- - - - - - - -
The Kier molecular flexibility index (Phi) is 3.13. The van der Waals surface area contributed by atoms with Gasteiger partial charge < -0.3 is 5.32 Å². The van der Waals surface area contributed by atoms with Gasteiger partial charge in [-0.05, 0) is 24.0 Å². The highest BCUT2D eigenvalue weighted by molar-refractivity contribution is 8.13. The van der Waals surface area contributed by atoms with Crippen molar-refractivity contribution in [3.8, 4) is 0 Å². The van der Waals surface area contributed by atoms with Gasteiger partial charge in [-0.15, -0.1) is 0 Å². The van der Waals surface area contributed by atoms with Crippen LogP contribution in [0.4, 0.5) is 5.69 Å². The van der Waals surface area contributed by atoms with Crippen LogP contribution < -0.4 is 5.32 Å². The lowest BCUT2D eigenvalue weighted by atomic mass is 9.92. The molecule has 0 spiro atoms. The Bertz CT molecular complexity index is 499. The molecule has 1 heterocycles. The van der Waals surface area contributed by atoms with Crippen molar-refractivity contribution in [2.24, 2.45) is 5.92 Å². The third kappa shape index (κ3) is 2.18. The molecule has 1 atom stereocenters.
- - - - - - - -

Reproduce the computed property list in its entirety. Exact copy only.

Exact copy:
The Kier molecular flexibility index (Phi) is 3.13. The van der Waals surface area contributed by atoms with Gasteiger partial charge < -0.3 is 5.32 Å². The van der Waals surface area contributed by atoms with Gasteiger partial charge in [-0.05, 0) is 24.0 Å². The highest BCUT2D eigenvalue weighted by molar-refractivity contribution is 8.13. The van der Waals surface area contributed by atoms with Crippen molar-refractivity contribution in [3.8, 4) is 0 Å². The van der Waals surface area contributed by atoms with Gasteiger partial charge in [-0.15, -0.1) is 0 Å². The van der Waals surface area contributed by atoms with Crippen LogP contribution in [0.4, 0.5) is 5.69 Å². The van der Waals surface area contributed by atoms with Crippen LogP contribution < -0.4 is 5.32 Å². The lowest BCUT2D eigenvalue weighted by atomic mass is 9.92. The molecule has 0 spiro atoms. The Bertz CT molecular complexity index is 499. The molecule has 1 heterocycles. The van der Waals surface area contributed by atoms with Crippen molar-refractivity contribution in [2.24, 2.45) is 5.92 Å². The third kappa shape index (κ3) is 2.18. The molecule has 1 atom stereocenters.